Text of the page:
CINCINNATI — A Cincinnati police officer, accused of storing completed rape kits in his police locker and failing to turn them in to prosecutors, is expected to plead guilty to dereliction of duty as soon as next week, according to his criminal defense attorney, Mike Allen.

Officer Christopher Schroder, repeatedly praised by his police supervisors in recent years for his investigative work, is now suspended with pay following an internal CPD investigation.

“These allegations are incredibly disturbing,” wrote Hamilton County Prosecutor Joe Deters Wednesday in a statement provided to WCPO 9 News. “We are working closely with our partners in the Cincinnati Police Department to determine the extent to which these allegations have effected investigations.”

“Following the appointment of new leadership at our Criminal Investigations Section in June of 2021 an audit was conducted, and that is how this situation involving Officer Christopher Schroder was brought to light,” said Police Chief Eliot Isaac in a written statement released Wednesday. “As soon as the department uncovered this distressing information, swift action was taken.”

CPD investigators completed a “comprehensive review of all the cases assigned to Officer Schroder since being assigned to the Personal Crimes Squad has been conducted. Any case that requires action has been prioritized and reassigned,” Isaac’s statement said.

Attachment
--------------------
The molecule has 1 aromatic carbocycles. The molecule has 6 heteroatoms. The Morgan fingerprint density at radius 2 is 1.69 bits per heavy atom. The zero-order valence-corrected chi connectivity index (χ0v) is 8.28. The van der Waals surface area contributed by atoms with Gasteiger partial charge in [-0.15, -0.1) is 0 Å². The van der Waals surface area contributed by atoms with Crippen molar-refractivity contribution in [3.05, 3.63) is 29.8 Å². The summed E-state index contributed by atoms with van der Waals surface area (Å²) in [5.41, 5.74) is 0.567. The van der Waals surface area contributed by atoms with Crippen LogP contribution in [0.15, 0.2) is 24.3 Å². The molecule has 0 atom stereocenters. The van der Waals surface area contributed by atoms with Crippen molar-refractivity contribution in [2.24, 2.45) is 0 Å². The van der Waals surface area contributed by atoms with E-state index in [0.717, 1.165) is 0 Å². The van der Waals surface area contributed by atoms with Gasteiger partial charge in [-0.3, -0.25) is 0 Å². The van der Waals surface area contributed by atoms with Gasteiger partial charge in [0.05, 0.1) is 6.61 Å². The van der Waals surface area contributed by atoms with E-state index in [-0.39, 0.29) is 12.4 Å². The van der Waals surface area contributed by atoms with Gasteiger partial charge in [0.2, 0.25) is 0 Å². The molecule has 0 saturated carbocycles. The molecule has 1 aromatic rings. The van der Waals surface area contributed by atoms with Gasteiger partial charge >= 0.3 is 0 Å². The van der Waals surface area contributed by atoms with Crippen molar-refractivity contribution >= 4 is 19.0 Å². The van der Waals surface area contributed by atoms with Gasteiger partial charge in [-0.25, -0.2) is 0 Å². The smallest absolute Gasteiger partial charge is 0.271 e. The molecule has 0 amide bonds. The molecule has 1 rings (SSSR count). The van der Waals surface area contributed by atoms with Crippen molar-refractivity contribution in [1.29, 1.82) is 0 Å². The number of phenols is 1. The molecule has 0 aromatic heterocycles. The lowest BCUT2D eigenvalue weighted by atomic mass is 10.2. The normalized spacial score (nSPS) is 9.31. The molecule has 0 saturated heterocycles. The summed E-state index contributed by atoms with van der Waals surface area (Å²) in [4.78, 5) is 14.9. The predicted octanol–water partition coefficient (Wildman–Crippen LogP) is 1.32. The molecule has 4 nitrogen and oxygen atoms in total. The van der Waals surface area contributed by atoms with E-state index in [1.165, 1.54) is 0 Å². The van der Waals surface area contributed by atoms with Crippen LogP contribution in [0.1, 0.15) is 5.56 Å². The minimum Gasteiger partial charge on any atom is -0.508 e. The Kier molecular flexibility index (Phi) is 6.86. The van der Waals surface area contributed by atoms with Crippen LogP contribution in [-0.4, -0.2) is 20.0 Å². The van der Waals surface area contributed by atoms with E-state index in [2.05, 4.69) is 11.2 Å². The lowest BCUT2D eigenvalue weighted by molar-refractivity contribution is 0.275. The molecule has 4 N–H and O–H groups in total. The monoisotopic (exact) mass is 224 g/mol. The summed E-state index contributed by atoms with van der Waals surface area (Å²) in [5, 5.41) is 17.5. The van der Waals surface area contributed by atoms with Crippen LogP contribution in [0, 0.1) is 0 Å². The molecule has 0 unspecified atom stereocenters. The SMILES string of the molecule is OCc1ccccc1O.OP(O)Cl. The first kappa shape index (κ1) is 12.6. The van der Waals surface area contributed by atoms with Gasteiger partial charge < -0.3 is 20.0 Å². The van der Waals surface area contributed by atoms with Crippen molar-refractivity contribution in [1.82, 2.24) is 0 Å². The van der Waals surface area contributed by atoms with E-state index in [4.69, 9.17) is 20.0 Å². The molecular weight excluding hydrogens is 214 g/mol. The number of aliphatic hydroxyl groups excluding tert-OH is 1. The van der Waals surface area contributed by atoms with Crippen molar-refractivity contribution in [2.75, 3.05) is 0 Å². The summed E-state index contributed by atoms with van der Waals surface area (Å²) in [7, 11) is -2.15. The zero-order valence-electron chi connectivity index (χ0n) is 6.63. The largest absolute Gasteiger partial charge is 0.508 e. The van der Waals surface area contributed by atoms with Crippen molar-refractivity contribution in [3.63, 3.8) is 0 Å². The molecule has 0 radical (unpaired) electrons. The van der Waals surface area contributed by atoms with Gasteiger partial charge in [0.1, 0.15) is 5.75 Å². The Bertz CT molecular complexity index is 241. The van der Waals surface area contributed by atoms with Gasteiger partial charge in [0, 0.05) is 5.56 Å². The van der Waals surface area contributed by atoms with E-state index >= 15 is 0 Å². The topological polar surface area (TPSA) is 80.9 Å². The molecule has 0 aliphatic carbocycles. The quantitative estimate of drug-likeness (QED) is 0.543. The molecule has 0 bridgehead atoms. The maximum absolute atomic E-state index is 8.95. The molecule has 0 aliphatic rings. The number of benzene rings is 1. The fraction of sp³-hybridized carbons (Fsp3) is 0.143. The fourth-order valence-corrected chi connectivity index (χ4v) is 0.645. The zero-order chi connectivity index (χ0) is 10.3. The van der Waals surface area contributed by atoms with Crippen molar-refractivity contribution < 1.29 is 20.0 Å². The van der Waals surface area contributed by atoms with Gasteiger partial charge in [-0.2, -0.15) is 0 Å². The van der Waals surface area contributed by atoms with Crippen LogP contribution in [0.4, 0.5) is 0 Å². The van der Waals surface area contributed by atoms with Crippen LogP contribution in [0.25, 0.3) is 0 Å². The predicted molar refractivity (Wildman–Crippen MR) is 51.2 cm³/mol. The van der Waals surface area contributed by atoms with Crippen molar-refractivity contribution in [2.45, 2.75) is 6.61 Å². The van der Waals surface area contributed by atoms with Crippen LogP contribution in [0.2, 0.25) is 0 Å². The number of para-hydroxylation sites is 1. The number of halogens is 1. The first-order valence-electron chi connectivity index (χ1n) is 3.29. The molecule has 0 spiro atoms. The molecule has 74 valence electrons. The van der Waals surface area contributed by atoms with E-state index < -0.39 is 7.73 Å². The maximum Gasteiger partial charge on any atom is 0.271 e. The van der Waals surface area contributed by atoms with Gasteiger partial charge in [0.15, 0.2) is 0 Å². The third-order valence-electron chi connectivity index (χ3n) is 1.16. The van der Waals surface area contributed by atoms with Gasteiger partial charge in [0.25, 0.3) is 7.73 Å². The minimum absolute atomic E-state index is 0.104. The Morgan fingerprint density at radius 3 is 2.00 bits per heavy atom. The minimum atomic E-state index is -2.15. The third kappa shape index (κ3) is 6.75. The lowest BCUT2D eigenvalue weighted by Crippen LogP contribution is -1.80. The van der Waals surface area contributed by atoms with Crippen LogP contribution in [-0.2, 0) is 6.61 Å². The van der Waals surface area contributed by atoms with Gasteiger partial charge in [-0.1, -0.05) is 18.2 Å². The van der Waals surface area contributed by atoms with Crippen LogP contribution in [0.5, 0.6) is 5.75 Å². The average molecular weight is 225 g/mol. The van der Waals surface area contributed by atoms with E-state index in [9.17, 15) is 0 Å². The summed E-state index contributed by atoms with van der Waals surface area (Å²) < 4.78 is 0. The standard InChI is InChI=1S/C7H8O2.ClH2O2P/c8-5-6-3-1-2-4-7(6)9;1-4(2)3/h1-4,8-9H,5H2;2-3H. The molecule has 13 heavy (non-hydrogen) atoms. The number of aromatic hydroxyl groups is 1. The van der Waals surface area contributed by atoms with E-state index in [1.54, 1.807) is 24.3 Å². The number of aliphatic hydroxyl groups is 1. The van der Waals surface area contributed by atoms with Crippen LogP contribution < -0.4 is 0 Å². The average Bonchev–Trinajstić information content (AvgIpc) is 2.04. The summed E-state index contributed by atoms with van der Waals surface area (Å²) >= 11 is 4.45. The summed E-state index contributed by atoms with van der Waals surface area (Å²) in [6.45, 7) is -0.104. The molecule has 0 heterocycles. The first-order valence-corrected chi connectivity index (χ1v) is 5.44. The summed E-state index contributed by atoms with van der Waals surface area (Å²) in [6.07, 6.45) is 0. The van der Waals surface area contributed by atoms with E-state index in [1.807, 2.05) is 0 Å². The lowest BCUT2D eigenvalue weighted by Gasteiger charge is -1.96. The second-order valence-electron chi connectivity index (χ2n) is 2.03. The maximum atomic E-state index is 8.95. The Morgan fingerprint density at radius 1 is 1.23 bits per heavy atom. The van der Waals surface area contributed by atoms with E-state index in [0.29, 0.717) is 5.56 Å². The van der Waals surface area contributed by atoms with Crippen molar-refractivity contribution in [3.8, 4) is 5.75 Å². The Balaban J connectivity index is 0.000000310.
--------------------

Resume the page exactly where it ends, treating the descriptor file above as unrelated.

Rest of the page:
The CPD declined to respond to the WCPO 9 I-Team’s questions about the case or how the police department was apparently unable to account for missing rape kits until recently.

“We have received all your questions, but this is an on-going criminal investigation,” CPD Spokeswoman Emily Szink wrote in an email response to our questions.

Schroder’s police personnel records show in 2016 he failed to pick up four rape kits for months at Cincinnati Children’s Hospital Medical Center.

On Dec. 21, 2016, Sgt. David Simpson met with Schroder “to discuss the importance of picking up rape kits and processing them in a timely manner,” according to Schroder’s police personnel records.

Micaela Deming, policy director of the Ohio Domestic Violence Network, says delays in prosecuting sexual assault cases create more trauma for survivors.

“I have absolutely spoken with survivors months after still waiting for answers an that makes it difficult,” Deming said. “It makes it difficult to heal.”

Deming says it’s concerning that it required a police audit to find missing rape kits.

In his statement, Isaac said that CPD was focused on making sure something like this doesn’t happen again.

Schroder’s personnel records show supervisors gave him an overall rating of ‘exceeds standards’ for each of his last five annual performance reviews.

That includes 2016 when a supervisor counseled Shroder for failing to pick up rape kits for months at Children’s Hospital.

CPD said the department took away Schroder’s policing powers in August following initial findings of the audit.

Schroder is suspended with pay, according to CPD, pending the outcome of the investigation.

Allen told the WCPO 9 I-Team Wednesday that Schroder had reached an agreement with prosecutors to plead guilty to a misdemeanor charge of dereliction of duty.

But in a statement Thursday, Deters said prosecutors haven’t reached a plea agreement with Schroder because all parties haven’t signed off on it and it must be approved by a judge.

(this story/news/article has not been edited by PostX News staff and is published from a syndicated feed)

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